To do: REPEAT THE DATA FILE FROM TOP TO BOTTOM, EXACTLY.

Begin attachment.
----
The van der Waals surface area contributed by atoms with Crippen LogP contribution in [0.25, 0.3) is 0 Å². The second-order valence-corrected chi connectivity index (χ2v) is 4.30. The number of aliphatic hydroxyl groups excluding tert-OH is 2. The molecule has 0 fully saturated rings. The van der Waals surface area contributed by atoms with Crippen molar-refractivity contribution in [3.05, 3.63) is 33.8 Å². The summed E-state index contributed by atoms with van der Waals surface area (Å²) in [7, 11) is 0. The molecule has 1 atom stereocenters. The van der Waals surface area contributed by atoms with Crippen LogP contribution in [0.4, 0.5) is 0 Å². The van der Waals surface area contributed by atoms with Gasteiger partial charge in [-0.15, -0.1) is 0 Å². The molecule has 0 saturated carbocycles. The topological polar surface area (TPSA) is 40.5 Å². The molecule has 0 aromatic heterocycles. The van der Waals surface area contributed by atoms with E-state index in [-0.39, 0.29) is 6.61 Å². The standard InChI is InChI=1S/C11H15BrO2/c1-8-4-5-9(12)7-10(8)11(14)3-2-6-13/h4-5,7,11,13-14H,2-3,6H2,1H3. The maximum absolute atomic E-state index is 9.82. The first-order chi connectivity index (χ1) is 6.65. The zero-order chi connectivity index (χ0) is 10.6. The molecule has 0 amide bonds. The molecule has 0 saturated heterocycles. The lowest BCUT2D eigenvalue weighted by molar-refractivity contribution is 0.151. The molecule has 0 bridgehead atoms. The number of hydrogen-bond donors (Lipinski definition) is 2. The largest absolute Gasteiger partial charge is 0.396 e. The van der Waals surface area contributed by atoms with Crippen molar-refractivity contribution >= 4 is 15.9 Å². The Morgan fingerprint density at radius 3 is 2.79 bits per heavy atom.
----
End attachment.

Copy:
The van der Waals surface area contributed by atoms with Crippen LogP contribution in [0.25, 0.3) is 0 Å². The second-order valence-corrected chi connectivity index (χ2v) is 4.30. The number of aliphatic hydroxyl groups excluding tert-OH is 2. The molecule has 0 fully saturated rings. The van der Waals surface area contributed by atoms with Crippen molar-refractivity contribution in [3.05, 3.63) is 33.8 Å². The summed E-state index contributed by atoms with van der Waals surface area (Å²) in [7, 11) is 0. The molecule has 1 atom stereocenters. The van der Waals surface area contributed by atoms with Crippen LogP contribution in [0.4, 0.5) is 0 Å². The van der Waals surface area contributed by atoms with Gasteiger partial charge in [-0.15, -0.1) is 0 Å². The molecule has 0 saturated carbocycles. The topological polar surface area (TPSA) is 40.5 Å². The molecule has 0 aromatic heterocycles. The van der Waals surface area contributed by atoms with E-state index in [-0.39, 0.29) is 6.61 Å². The standard InChI is InChI=1S/C11H15BrO2/c1-8-4-5-9(12)7-10(8)11(14)3-2-6-13/h4-5,7,11,13-14H,2-3,6H2,1H3. The maximum absolute atomic E-state index is 9.82. The first-order chi connectivity index (χ1) is 6.65. The zero-order chi connectivity index (χ0) is 10.6. The molecule has 0 amide bonds. The molecule has 0 saturated heterocycles. The lowest BCUT2D eigenvalue weighted by molar-refractivity contribution is 0.151. The molecule has 0 bridgehead atoms. The number of hydrogen-bond donors (Lipinski definition) is 2. The largest absolute Gasteiger partial charge is 0.396 e. The van der Waals surface area contributed by atoms with Crippen molar-refractivity contribution >= 4 is 15.9 Å². The Morgan fingerprint density at radius 3 is 2.79 bits per heavy atom.